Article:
I was impressed, to put it mildly (and the drunk yob almost demolished the inside of the police van when they finally got him into it. I never realised they could rock'n'roll so much)

    IMO the public order offence isn't so much swearing as being aggressive about it - or deliberately doing it to cause offence (your freedom of speech doesn't trump my right to not be forced to listen to it, etc)

    1. TRT Silver badge
      Thumb Up

      Here, here.

      I got stopped this summer by the traffic police in Southend over an (unknown to me) irregularity with my VOSA status (an IT SNAFU of course from two years back when I'd first bought the car).

      If I'd have wound down my window and said "What're you f*ing stopping me for? I ain't f*ing done nuffin!" I'd quite rightly have expected my day out to have been cut short, a trip to the station, myself and my vehicle searched with a fine toothed comb and probably my car towed away with me bearing the cost. There's no need for the aggression or the profanity. Quite right that you cannot legislate for manners, but there's a definite need to send a signal that bad manners are anti-social and will not be tolerated. If this judge undermines the officer on the street's ability to warn and then arrest people over verbal abuse, then it's the thin end of the wedge for us law-abiding citizens. You might as well say that a home-owner can't defend themselves against a burglar. Oh...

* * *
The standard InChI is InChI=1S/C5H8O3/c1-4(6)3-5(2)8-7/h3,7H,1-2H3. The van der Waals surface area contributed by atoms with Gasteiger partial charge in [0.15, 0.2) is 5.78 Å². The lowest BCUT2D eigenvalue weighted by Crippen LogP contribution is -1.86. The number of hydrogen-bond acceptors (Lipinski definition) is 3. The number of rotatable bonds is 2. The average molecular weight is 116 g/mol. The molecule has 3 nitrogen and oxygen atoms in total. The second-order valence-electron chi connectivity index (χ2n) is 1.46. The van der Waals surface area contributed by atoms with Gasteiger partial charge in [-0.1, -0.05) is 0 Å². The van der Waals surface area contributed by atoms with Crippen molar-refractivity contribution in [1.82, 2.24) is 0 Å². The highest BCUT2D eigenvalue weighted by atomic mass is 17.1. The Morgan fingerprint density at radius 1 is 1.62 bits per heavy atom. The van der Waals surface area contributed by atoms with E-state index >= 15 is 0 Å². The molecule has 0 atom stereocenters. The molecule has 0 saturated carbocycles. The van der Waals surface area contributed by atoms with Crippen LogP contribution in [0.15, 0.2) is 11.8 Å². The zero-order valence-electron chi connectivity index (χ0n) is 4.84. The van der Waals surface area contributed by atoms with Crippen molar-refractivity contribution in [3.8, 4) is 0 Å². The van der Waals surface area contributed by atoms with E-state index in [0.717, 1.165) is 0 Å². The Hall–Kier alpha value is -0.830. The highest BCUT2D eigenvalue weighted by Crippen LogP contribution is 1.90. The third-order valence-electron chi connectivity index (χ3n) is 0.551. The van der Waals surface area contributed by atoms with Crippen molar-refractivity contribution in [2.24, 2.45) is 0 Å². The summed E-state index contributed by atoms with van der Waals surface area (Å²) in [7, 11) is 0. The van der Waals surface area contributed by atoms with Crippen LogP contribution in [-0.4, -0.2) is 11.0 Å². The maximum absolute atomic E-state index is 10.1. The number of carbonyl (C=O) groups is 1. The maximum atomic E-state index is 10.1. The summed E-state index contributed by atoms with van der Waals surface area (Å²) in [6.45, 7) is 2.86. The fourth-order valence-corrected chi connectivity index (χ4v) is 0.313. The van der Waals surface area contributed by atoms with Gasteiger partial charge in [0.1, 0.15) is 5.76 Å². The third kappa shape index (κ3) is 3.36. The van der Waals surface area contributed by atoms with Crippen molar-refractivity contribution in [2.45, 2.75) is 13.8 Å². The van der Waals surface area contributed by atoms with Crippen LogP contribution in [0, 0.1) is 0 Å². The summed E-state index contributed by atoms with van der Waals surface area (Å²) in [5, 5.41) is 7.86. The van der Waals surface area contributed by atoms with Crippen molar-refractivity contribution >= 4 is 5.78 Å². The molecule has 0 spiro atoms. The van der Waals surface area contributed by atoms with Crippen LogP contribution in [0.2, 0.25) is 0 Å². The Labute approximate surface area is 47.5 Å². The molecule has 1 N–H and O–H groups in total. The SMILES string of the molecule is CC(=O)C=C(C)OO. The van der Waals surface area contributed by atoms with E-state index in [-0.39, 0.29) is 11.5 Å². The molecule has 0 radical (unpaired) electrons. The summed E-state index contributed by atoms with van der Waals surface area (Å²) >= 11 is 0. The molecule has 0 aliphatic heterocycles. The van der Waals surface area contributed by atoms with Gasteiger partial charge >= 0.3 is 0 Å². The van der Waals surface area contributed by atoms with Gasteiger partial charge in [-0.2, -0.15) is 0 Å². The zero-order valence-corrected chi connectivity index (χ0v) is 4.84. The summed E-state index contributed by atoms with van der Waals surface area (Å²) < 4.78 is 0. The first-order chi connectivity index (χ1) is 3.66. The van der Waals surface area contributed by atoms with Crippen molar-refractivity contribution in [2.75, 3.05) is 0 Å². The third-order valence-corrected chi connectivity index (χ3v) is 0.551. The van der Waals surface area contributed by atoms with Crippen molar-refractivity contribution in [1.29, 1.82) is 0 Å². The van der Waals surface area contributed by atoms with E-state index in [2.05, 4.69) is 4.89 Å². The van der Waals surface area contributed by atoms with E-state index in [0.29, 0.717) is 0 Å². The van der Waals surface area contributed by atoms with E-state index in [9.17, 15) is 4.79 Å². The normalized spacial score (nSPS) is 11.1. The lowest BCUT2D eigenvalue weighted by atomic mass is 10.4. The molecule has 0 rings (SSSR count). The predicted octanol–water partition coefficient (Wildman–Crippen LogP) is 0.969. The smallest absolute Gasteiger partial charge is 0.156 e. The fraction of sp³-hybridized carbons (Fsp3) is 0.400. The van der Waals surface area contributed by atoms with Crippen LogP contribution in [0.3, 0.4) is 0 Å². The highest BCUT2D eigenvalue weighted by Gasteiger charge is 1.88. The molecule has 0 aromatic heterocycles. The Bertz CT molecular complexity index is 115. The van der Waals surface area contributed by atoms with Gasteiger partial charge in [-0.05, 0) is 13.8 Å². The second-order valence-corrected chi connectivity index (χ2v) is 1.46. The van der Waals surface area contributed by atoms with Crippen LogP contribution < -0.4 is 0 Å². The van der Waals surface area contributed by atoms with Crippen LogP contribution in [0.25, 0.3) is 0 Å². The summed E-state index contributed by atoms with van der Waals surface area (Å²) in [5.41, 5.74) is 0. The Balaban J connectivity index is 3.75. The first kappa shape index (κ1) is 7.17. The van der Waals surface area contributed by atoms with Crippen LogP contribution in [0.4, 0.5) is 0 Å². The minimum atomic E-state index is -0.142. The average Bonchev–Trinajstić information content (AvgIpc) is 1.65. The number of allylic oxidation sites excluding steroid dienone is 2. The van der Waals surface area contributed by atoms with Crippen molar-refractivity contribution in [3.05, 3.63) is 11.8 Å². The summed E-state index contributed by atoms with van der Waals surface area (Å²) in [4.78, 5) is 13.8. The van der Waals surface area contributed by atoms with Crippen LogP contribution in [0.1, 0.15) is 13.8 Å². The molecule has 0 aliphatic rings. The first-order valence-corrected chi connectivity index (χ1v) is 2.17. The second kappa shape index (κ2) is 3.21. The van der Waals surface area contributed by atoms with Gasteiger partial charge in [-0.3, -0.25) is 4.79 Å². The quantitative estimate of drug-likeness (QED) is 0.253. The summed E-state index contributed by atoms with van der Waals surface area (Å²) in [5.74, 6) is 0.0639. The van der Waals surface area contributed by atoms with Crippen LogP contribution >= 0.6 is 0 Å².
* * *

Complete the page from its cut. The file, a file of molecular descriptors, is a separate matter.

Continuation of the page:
33. Anonymous Coward
    Anonymous Coward

    Rule no. 1:

    Don't talk to cops.